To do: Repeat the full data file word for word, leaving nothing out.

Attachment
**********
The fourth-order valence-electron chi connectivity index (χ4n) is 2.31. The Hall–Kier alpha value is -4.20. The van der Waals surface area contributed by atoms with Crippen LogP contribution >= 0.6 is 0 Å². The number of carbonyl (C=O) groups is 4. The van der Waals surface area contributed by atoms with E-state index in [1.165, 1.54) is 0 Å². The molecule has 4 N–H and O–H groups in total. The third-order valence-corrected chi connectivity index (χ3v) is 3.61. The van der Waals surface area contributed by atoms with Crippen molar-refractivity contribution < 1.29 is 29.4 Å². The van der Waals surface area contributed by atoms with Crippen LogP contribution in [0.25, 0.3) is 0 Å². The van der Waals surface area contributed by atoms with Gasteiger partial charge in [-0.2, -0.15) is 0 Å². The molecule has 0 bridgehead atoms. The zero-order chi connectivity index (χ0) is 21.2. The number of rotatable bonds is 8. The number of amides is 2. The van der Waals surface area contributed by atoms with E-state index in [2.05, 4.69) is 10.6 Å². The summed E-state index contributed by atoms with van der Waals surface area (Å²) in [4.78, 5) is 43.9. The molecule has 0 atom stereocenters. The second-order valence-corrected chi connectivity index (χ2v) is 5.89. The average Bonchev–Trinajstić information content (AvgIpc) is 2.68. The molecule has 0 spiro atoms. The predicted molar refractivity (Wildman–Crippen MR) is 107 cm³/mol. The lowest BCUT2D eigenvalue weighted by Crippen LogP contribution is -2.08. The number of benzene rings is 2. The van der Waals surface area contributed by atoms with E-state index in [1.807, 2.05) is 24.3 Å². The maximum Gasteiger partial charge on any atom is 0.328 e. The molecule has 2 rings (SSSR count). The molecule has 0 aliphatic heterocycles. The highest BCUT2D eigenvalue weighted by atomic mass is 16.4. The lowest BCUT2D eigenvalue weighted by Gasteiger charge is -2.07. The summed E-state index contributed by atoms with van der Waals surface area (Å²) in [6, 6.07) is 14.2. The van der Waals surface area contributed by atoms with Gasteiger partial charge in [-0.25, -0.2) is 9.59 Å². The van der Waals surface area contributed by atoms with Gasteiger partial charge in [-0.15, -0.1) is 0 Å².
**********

The fourth-order valence-electron chi connectivity index (χ4n) is 2.31. The Hall–Kier alpha value is -4.20. The van der Waals surface area contributed by atoms with Crippen LogP contribution >= 0.6 is 0 Å². The number of carbonyl (C=O) groups is 4. The van der Waals surface area contributed by atoms with E-state index in [1.165, 1.54) is 0 Å². The molecule has 4 N–H and O–H groups in total. The third-order valence-corrected chi connectivity index (χ3v) is 3.61. The van der Waals surface area contributed by atoms with Crippen molar-refractivity contribution < 1.29 is 29.4 Å². The van der Waals surface area contributed by atoms with Crippen LogP contribution in [0.25, 0.3) is 0 Å². The van der Waals surface area contributed by atoms with Gasteiger partial charge in [-0.2, -0.15) is 0 Å². The molecule has 0 bridgehead atoms. The zero-order chi connectivity index (χ0) is 21.2. The number of rotatable bonds is 8. The number of amides is 2. The van der Waals surface area contributed by atoms with E-state index in [2.05, 4.69) is 10.6 Å². The summed E-state index contributed by atoms with van der Waals surface area (Å²) in [4.78, 5) is 43.9. The molecule has 0 atom stereocenters. The second-order valence-corrected chi connectivity index (χ2v) is 5.89. The average Bonchev–Trinajstić information content (AvgIpc) is 2.68. The molecule has 0 spiro atoms. The predicted molar refractivity (Wildman–Crippen MR) is 107 cm³/mol. The lowest BCUT2D eigenvalue weighted by Crippen LogP contribution is -2.08. The number of benzene rings is 2. The van der Waals surface area contributed by atoms with E-state index in [1.807, 2.05) is 24.3 Å². The maximum Gasteiger partial charge on any atom is 0.328 e. The molecule has 2 rings (SSSR count). The molecule has 0 aliphatic heterocycles. The highest BCUT2D eigenvalue weighted by atomic mass is 16.4. The lowest BCUT2D eigenvalue weighted by Gasteiger charge is -2.07. The summed E-state index contributed by atoms with van der Waals surface area (Å²) in [6, 6.07) is 14.2. The van der Waals surface area contributed by atoms with Gasteiger partial charge in [-0.25, -0.2) is 9.59 Å². The van der Waals surface area contributed by atoms with Gasteiger partial charge in [-0.15, -0.1) is 0 Å².